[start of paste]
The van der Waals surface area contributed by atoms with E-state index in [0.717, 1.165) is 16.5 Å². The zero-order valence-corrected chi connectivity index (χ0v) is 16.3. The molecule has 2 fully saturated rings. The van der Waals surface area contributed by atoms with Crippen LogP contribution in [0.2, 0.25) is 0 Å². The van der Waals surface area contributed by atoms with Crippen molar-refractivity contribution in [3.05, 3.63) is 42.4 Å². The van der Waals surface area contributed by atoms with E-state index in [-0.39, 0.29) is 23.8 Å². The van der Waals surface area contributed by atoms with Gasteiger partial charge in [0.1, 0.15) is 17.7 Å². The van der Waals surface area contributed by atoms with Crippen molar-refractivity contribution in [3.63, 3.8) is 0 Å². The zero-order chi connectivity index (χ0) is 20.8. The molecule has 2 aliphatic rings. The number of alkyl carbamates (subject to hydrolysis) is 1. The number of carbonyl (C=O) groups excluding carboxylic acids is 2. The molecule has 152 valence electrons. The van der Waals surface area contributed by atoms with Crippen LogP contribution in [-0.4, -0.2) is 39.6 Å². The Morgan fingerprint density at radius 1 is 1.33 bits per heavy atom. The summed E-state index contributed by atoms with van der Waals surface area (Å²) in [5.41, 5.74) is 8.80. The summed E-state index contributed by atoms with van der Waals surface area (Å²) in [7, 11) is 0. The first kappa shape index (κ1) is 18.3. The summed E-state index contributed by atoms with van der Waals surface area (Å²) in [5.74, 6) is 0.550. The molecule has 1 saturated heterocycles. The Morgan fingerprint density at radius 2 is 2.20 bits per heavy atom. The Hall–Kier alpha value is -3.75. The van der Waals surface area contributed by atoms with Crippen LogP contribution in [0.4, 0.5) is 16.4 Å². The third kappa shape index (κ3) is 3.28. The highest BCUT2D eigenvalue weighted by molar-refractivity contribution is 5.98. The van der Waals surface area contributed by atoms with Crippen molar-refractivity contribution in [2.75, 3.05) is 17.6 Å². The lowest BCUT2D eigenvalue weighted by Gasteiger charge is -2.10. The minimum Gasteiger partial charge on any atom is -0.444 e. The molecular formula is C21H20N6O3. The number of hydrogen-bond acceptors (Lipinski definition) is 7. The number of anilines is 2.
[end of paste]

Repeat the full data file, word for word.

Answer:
The van der Waals surface area contributed by atoms with E-state index in [0.717, 1.165) is 16.5 Å². The zero-order valence-corrected chi connectivity index (χ0v) is 16.3. The molecule has 2 fully saturated rings. The van der Waals surface area contributed by atoms with Crippen LogP contribution in [0.2, 0.25) is 0 Å². The van der Waals surface area contributed by atoms with Crippen molar-refractivity contribution in [3.05, 3.63) is 42.4 Å². The van der Waals surface area contributed by atoms with E-state index in [-0.39, 0.29) is 23.8 Å². The van der Waals surface area contributed by atoms with Gasteiger partial charge in [0.1, 0.15) is 17.7 Å². The van der Waals surface area contributed by atoms with Crippen molar-refractivity contribution in [3.63, 3.8) is 0 Å². The zero-order chi connectivity index (χ0) is 20.8. The molecule has 2 aliphatic rings. The number of alkyl carbamates (subject to hydrolysis) is 1. The number of carbonyl (C=O) groups excluding carboxylic acids is 2. The molecule has 152 valence electrons. The van der Waals surface area contributed by atoms with Crippen LogP contribution in [-0.4, -0.2) is 39.6 Å². The Morgan fingerprint density at radius 1 is 1.33 bits per heavy atom. The summed E-state index contributed by atoms with van der Waals surface area (Å²) in [5.41, 5.74) is 8.80. The summed E-state index contributed by atoms with van der Waals surface area (Å²) in [7, 11) is 0. The first kappa shape index (κ1) is 18.3. The summed E-state index contributed by atoms with van der Waals surface area (Å²) in [5.74, 6) is 0.550. The molecule has 1 saturated heterocycles. The Morgan fingerprint density at radius 2 is 2.20 bits per heavy atom. The Hall–Kier alpha value is -3.75. The van der Waals surface area contributed by atoms with Crippen LogP contribution in [0.4, 0.5) is 16.4 Å². The third kappa shape index (κ3) is 3.28. The highest BCUT2D eigenvalue weighted by molar-refractivity contribution is 5.98. The van der Waals surface area contributed by atoms with Crippen molar-refractivity contribution in [2.75, 3.05) is 17.6 Å². The lowest BCUT2D eigenvalue weighted by Gasteiger charge is -2.10. The minimum Gasteiger partial charge on any atom is -0.444 e. The molecular formula is C21H20N6O3. The number of hydrogen-bond acceptors (Lipinski definition) is 7. The number of anilines is 2.